When we connect in all five pillars, we achieve that state of euphoria. This is not to say that life is PERFECT, that is a fairytale notion.
The purpose of connection is to prepare a safe place to thrive and experience new things in life–knowing you have the circle of safety and completion around you at all times.
When difficult times come (because they will), having practiced, deepened, invested in, and nurtured your connections, you will be able to grieve, work, and grow through any challenge life brings your way.
Basically, CONNECTION is your best survival technique and the most secure path to fulfillment you will ever have!
Wherever there is a disconnection within your life, it will show itself negatively one way or another (usually through the body via your physical/mental well-being).
Paying attention to yourself is a critical element in achieving a healthy, fulfilling lifestyle. But it takes PRACTICE, and that means commitment… to YOURSELF.
Set a daily intention to learn or implement a new way of connecting with yourself or the world around you. This could be sitting and observing your thoughts for 5 minutes, making a phone call to set up lunch with a friend, going on a walk and collecting flowers, journaling 1 page, spending time in meditation/prayer, or volunteering at an animal shelter.
Take small steps and work on one connection pillar at a time, but actively create space in your life to focus on building connection.
Some pillars will come instinctually to you and some perhaps, you will notice, have been completely off the radar your entire life. Either way, there is always room for growth and new depths.
Challenge yourself this week or this month to practice connection and make note of the changes you see in your mind (your thoughts), your body (the way you sleep and eat), and your spirit (the way you see yourself and others).
Wherever you feel you are lacking, look at where you could be connecting and make a move to do it.
We could all sit around waiting for life to get fun, easy, and more exciting OR we can make that happen for ourselves! I hope you’ll take this key to life and unlock the doors of possibility, adventure, and fulfillment that are awaiting you.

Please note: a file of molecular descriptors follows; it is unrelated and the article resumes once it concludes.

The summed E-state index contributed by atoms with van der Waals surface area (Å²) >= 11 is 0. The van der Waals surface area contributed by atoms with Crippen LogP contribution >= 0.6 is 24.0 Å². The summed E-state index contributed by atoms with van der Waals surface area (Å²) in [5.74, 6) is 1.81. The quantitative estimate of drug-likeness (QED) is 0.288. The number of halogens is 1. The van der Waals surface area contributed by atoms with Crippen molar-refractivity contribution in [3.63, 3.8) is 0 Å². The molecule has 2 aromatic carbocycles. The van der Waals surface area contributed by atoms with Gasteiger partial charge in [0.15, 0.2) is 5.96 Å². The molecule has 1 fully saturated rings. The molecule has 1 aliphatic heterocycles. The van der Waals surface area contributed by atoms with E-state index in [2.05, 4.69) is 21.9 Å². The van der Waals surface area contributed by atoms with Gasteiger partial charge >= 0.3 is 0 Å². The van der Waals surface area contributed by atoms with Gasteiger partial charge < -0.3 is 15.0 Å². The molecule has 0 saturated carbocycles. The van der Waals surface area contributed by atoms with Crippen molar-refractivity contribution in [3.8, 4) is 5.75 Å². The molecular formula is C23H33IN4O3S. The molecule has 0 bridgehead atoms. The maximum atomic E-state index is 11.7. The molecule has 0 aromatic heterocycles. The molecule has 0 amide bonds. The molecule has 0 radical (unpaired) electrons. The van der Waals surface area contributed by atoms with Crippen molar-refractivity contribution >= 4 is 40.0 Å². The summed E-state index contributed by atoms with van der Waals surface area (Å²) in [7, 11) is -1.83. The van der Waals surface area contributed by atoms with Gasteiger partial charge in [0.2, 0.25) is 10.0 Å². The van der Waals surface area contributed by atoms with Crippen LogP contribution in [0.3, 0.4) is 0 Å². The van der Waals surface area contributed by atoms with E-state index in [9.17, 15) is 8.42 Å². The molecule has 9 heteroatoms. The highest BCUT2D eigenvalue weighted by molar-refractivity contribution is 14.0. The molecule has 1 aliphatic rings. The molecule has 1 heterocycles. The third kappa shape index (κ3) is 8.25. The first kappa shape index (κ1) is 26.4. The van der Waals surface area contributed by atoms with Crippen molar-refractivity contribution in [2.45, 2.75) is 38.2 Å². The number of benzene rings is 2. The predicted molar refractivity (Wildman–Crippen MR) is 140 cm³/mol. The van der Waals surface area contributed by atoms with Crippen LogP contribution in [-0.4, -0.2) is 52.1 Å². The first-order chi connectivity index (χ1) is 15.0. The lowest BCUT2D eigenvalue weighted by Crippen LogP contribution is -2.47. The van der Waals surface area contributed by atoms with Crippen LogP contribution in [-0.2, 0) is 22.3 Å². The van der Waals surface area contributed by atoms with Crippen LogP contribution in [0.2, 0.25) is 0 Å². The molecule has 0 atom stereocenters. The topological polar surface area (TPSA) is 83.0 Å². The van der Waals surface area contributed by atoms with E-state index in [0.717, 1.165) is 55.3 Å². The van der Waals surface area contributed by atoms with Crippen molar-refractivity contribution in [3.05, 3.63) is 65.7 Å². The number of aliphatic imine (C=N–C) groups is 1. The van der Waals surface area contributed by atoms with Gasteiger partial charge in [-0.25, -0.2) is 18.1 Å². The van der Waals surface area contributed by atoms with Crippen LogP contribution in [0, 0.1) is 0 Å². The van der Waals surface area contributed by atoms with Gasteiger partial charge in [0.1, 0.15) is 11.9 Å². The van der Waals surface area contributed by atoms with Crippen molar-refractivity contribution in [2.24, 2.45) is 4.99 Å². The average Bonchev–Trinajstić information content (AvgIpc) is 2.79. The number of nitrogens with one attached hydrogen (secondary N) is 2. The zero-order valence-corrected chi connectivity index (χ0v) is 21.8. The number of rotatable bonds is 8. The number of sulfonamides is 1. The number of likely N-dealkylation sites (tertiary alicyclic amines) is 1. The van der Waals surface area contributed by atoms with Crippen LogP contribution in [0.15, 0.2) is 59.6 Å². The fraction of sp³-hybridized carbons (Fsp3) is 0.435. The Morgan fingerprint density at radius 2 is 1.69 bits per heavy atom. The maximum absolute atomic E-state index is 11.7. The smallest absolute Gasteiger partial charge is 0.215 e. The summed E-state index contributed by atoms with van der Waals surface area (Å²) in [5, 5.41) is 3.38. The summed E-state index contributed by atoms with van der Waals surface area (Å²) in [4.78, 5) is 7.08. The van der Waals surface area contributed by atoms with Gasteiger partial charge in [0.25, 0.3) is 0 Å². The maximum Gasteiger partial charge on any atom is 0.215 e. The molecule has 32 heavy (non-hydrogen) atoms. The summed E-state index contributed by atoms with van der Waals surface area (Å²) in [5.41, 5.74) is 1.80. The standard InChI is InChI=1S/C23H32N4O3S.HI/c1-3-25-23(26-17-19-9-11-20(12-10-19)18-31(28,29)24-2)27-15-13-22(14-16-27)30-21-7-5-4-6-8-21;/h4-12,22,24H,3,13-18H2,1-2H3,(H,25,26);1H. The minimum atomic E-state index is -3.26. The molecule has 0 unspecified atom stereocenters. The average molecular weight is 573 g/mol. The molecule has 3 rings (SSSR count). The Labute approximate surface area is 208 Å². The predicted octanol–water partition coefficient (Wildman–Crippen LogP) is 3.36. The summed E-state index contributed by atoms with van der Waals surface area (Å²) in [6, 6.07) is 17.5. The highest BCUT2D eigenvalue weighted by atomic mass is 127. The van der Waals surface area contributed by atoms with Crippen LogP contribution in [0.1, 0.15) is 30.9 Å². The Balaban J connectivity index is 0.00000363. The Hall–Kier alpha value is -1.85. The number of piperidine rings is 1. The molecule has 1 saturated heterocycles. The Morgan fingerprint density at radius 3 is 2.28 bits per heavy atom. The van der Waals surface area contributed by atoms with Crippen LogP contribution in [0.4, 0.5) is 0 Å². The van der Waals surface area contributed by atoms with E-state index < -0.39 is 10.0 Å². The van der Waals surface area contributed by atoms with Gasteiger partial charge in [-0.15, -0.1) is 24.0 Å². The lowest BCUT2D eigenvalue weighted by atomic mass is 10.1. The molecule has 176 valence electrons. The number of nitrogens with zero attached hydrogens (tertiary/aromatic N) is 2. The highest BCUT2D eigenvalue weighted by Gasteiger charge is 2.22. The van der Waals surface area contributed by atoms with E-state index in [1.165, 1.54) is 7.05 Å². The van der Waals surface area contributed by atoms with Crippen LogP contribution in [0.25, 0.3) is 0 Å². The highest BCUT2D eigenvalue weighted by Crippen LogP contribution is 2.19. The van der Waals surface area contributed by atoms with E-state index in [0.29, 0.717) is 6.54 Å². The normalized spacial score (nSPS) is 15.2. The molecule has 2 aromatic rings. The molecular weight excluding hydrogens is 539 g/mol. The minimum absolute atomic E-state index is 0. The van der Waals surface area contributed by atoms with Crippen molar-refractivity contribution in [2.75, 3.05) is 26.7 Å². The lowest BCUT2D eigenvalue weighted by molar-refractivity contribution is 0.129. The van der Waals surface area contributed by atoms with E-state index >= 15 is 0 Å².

When you belong to yourself, you stop asking for other people’s approval.
When we have low self-worth, we can find ourselves in a desperate cycle of what I call “Are You My Mother Syndrome”. We ask all of our partners, friends, bosses, and acquaintances to tell us who THEY think we are and if we can hitch on with them and be safe.
This stems from the question screaming from within us, “Do I belong?!”
We were born hunting to BELONG. We don’t stop until we feel the deep satisfaction of the feeling of belonging, security, and unconditional love.
Most of us spend our 20s, 30s, and even decades more asking our partners, “Can I belong to you?… Will you take me on?… Do you accept me just as I am?… Can I trust you to protect me and keep me safe?”
But no other source will be able to answer this primitive heart-question for you. There is only ONE line to the source of deep, fulfilling satisfaction. YOU.
Inside of you resides the source. Underneath the fear, beyond the triggers, through the wounds, and on the other side of everything you’ve been running away from… that’s where your belonging awaits.
When we stop allowing the shadows to chase us; when we turn around and look them square in the face–THAT’S we begin our journey to find the answer to the question we were born asking.
You don’t have to waste another day, sabotage another relationship, or perpetuate the cycle of insecurity anymore.
Stop hiding from your shadows and spinning in circles wondering why you can’t ever find peace when you’re alone or satisfaction in your partnership.
Everything you need is within you if you would only just create space to listen. Quiet your mind with deep breath. Still your pounding heart with a relaxing bath. Ease your soul by committing to paying attention to her/him from now on. This is how you begin to make space to hear what your soul is speaking.
When you stop looking outside of you for answers, you will learn that YOU get to be the answer. The safe place. The home. The protector. The guardian of your entire being.
And then you will know what a sacred treasure you are. Finally, deep within your spirit, you will understand your worth.